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Internationalization of the Nuclear Fuel Cycle: Goals, Strategies, and Challenges SUMMARY Following the proposals for nuclear fuel assurance of International Atomic Energy Agency (IAEA) Director General Mohamed ElBaradei, former Russian President Vladimir V. Putin, and U.S. President George W. Bush, joint committees of the Russian Academy of Sciences (RAS) and the U.S. National Academies (NAS) were formed to address these and other fuel assurance concepts and their links to nonproliferation goals. The joint committees also addressed many technology issues relating to the fuel assurance concepts. This report provides background information and support for the following consensus findings and recommendations of the joint committees: Finding 1a By 2020, many countries that currently do not have a nuclear power plant are likely to initiate national programs for the construction of nuclear power stations.1 These countries do not now have facilities for uranium enrichment for nuclear fuel production or spent nuclear fuel reprocessing. Finding 1b Uranium enrichment and spent fuel reprocessing are the key technologies that enable countries to produce direct-use materials for nuclear weapons.2 The more countries to which either technology (enrichment or reprocessing) spreads, the greater the proliferation risks. Currently it appears that more countries that have not already deployed these technologies are interested in establishing uranium enrichment programs than in pursuing spent fuel reprocessing technologies, making the spread of enrichment technology a greater near-term concern for nuclear proliferation. But the intention to acquire spent nuclear fuel reprocessing capabilities was the main focus of proliferation concerns in the 1970s and could become so again. Finding 1c Requirements of the nuclear security environment, the difficulty of providing safeguards and security, and the demand for nuclear fuel cycle services change over time, and technology advances with time. Any approach for enhancing the nonproliferation features of international fuel cycles must be staged to respond to the nonproliferation needs of the time period. Today this suggests a focus on convincing countries that they do not need to establish their own enrichment facilities, which has motivated efforts by several countries and international organizations to address the enrichment issue. Similar efforts are needed to convince countries that they do not need their own reprocessing facilities. Also needed are strengthened efforts to prevent the spread of these technologies through illicit or inadequately regulated exports and black-market nuclear networks, and improved safeguards for both uranium enrichment and spent 1 Until and unless construction begins, estimates of nuclear growth are based upon expressions of interest and should be considered as having substantial uncertainty. 2 The main nuclear weapons materials are highly enriched uranium, obtained by enriching naturally occurring uranium, and plutonium, primarily obtained by reprocessing irradiated reactor fuel.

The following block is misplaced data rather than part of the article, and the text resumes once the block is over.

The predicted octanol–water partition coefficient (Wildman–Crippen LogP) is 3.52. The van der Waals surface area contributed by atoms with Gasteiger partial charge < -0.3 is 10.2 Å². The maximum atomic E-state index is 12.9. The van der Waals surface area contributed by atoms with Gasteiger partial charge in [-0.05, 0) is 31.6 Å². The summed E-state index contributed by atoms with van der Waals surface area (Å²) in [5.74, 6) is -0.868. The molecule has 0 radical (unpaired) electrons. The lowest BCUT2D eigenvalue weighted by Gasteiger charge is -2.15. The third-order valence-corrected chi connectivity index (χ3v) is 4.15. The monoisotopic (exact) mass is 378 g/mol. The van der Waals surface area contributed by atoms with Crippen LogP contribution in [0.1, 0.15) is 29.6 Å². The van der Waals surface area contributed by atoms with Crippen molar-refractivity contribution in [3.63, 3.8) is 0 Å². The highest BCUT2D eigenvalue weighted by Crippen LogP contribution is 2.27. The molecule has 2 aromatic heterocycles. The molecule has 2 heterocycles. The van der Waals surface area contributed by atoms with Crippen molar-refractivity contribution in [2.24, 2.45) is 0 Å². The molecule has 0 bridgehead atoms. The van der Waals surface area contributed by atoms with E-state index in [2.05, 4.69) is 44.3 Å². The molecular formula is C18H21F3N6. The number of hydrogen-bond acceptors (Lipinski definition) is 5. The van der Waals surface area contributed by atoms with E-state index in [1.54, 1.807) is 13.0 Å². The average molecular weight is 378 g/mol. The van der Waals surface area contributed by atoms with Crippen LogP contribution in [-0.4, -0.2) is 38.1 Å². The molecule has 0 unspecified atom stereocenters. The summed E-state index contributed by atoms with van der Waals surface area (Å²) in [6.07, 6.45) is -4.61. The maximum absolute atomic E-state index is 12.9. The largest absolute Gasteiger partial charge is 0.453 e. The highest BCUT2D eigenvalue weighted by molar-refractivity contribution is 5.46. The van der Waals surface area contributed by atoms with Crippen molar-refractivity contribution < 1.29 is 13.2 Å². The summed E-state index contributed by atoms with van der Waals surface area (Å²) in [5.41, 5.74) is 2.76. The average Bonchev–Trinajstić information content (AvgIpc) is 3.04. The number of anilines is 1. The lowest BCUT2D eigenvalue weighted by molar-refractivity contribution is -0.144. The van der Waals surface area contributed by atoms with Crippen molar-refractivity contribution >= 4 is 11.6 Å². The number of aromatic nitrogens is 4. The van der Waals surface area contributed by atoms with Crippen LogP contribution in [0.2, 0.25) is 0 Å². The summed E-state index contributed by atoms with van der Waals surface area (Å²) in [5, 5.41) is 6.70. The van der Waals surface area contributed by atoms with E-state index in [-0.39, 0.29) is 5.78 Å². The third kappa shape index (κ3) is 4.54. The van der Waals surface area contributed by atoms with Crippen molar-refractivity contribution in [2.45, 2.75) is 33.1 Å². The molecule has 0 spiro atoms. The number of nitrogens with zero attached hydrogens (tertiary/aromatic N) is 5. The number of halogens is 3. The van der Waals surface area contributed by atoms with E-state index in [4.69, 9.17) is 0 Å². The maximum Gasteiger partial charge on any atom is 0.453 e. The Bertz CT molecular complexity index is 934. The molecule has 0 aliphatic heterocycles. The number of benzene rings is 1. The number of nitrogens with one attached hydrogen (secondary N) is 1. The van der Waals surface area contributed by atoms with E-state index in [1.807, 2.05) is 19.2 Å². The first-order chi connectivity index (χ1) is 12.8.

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Internationalization of the Nuclear Fuel Cycle: Goals, Strategies, and Challenges fuel reprocessing facilities, designed both to increase international confidence that significant diversions from declared facilities would be detected and to strengthen the ability to provide timely warning concerning covert facilities and activities. Recommendation 1a The countries that currently provide nuclear fuel services should redouble efforts, with other countries and the IAEA, to establish mechanisms for increasing reliability of supply of nuclear fuel, so that countries that do not now have enrichment technology would have reduced incentives to build their own uranium enrichment facilities. Recommendation 1b The international community should help countries provide adequate capacity for safely storing spent fuel (on their own territory or elsewhere), or reliable reprocessing services from existing providers, to reduce countries’ incentives to establish their own reprocessing facilities. Separated plutonium or fabricated plutonium fuel should not be sent to countries that have not previously received such material and do not have reprocessing capabilities. The spread of separated plutonium to additional countries poses many of the same proliferation risks posed by the spread of reprocessing capabilities. Recommendation 1c For similar reasons the United States and other nations should reduce and seek to minimize commerce in and the transfer of highly enriched uranium (which poses proliferation risks) except if sealed in a reactor core. Second-level findings: To ensure a reliable supply of nuclear fuel, a country needs reliable fuel fabrication services as much as it needs reliable sources of uranium and enrichment services. To assist in the international fuel assurance programs, it would be helpful if nations with fuel fabrication facilities made those available. Fuel fabrication technology for uranium oxide fuel with low-enriched uranium is not sensitive from a proliferation perspective. Hence, if countries choose to establish their own fabrication capabilities to produce fuel assemblies for their own nuclear power stations, without establishing uranium enrichment or spent fuel reprocessing capabilities—as South Korea has done, for example—this should not pose significant international concerns. Finding 2 Several messages are clear from the NAS-RAS workshop and other recent discussions in Vienna about assurance of supply: Few countries have declared a willingness to forgo forever a right to develop their own uranium enrichment or spent fuel reprocessing nuclear technology in the future.3 3 The charter of the International Uranium Enrichment Center in Angarsk, Russia, requires members other than the host country to commit to not develop their own uranium enrichment capabilities. As of June 2008, Kazakhstan and Armenia have made that commitment and become members.